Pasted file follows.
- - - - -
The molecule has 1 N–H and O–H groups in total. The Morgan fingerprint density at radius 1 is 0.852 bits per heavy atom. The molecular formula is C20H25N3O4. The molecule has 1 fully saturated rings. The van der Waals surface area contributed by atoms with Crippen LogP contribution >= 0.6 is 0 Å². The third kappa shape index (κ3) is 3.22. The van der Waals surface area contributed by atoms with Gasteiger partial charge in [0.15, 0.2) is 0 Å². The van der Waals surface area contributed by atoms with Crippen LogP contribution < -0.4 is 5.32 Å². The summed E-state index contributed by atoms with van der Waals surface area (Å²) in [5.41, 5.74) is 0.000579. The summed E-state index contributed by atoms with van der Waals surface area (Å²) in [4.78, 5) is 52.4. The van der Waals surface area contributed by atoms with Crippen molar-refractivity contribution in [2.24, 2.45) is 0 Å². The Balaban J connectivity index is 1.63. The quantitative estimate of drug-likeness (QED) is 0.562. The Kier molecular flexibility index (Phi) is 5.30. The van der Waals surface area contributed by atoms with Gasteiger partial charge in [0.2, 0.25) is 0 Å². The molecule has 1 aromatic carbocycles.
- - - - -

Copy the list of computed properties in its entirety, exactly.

The molecule has 1 N–H and O–H groups in total. The Morgan fingerprint density at radius 1 is 0.852 bits per heavy atom. The molecular formula is C20H25N3O4. The molecule has 1 fully saturated rings. The van der Waals surface area contributed by atoms with Crippen LogP contribution >= 0.6 is 0 Å². The third kappa shape index (κ3) is 3.22. The van der Waals surface area contributed by atoms with Gasteiger partial charge in [0.15, 0.2) is 0 Å². The van der Waals surface area contributed by atoms with Crippen LogP contribution < -0.4 is 5.32 Å². The summed E-state index contributed by atoms with van der Waals surface area (Å²) in [5.41, 5.74) is 0.000579. The summed E-state index contributed by atoms with van der Waals surface area (Å²) in [4.78, 5) is 52.4. The van der Waals surface area contributed by atoms with Crippen molar-refractivity contribution in [2.24, 2.45) is 0 Å². The Balaban J connectivity index is 1.63. The quantitative estimate of drug-likeness (QED) is 0.562. The Kier molecular flexibility index (Phi) is 5.30. The van der Waals surface area contributed by atoms with Gasteiger partial charge in [0.2, 0.25) is 0 Å². The molecule has 1 aromatic carbocycles.